Long Day, Long Night
I originally wrote this for a writing class with Ed Davis.
I’m not crazy. The snake was huge. I answered a knock on my door at 10:13 am, and the snake stood there with a malicious grin on its scaly face. It had a laptop belted around its midsection, and it held a club upright in the end of its tail. I answered the creature’s questions of debt solvency and promised to make further payments. It claimed it needed a blood sample, and before I could protest, it bit me on the arm. The beast slithered off, and I crawled back into bed.
I couldn’t sleep. I watched the picture of friendly wildflowers on the wall as it seemed to flow in and out with the wind. The colors sparkled in the bright rays of the sun. The wildflowers appeared to grow and bloom and then wither. Slowly, in tiny little clicks, it hit me there was no picture of wildflowers on the wall. Centurian is at it again, slipping hallucinogens into the water. I pushed myself out of bed and started to pace the halls. I thought I killed Centurian last time, but my nemesis must have escaped.
The hallways seemed infinite, but in truth they simply turned right over and over until I reached the door to my room again. There were a few open spaces with chairs and TVs, but mostly the hallways were lined with doors. Doors that were either locked or led to private rooms like mine.
I started watching the news for any clue to what might be happening. Nothing. My eyes started to lose focus as I viewed the television, and I had to avert my gaze. The floor shifted under my weight to the left and right as if I was on a small boat or raft. I tried to ignore the unsafe conditions while making my way through the passageways again, hoping some exit door would be unlocked.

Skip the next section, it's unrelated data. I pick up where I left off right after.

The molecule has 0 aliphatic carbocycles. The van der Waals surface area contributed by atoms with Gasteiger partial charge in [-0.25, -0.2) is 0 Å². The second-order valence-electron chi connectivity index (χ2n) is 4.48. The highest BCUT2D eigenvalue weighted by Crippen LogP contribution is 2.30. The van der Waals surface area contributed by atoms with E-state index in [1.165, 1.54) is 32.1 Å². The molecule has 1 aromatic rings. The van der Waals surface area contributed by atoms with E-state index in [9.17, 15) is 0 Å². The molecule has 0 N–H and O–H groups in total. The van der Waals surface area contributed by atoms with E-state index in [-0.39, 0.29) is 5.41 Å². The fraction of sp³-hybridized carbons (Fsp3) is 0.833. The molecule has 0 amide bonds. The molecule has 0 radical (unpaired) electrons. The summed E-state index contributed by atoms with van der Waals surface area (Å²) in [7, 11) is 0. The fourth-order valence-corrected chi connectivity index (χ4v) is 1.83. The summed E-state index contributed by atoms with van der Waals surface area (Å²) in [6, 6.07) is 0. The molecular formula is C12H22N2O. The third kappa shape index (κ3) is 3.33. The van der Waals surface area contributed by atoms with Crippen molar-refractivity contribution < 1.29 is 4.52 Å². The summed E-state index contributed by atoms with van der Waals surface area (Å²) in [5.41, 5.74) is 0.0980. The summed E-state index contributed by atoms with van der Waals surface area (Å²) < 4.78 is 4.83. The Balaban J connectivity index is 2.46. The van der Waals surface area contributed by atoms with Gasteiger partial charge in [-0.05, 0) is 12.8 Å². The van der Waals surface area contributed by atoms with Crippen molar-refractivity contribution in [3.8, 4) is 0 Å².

A spider easily an inch big, crawling up the wall, grabbed my attention. Slowly, as I watched, it began to grow bigger and bigger until it was nearly a foot across. Then it popped like a balloon, and the shattered shell of a corpse dropped to the ground. I went to the phone and placed my palm on the reader. A sign above the phone read, “Federal Asylum #12, ext. 205.” A voice chirped, “Good morning, George.”
I said, “Speed dial one.”
The phone dialed, and soon enough my diligent sister appeared in the video. I said, “Centurian is at it again!”
My sister, Bethany, nodded. “Mmmmhmmm.”
“Boot my computer and feed a water sample into the analyzer.”
Bethany said, “Sure, George, sure.”
A man caught up in a swirl of twisting tobacco smoke looked at me and smiled. “Centurian?”
The man, drifting in and out of his cloud of noxious fumes, laughed.
“Do you want a sub or pizza this Sunday when we visit?” Bethany said on the video phone.
“Damn it! Are you going to turn the computer on and feed the sample into the analyzer, so that the machine will start crunching on an antidote?”
“Yes, George, I will. Pizza or sub?”
I stopped to think. I had a sub last time. “Pizza.”
The lunch bell sounded, and I hung up the phone. I went to the eating area and palmed the dispenser. A tray of food ejected out of a slot. The food was as bland and tasteless as any food could be, but I had a hard time stomaching it as I kept seeing tiny motions out of the corner of my eye when there was nothing there. The fruit punch dripped with sweetness and sugar, and I had to wonder how healthy such a concoction was. A ferret, easily four feet tall with frazzled, wild hair, approached my table. The ferret wore a tight fitting white lab coat and high heels. It held out a cupful of pills, and I sighed. “Centurian is loose.”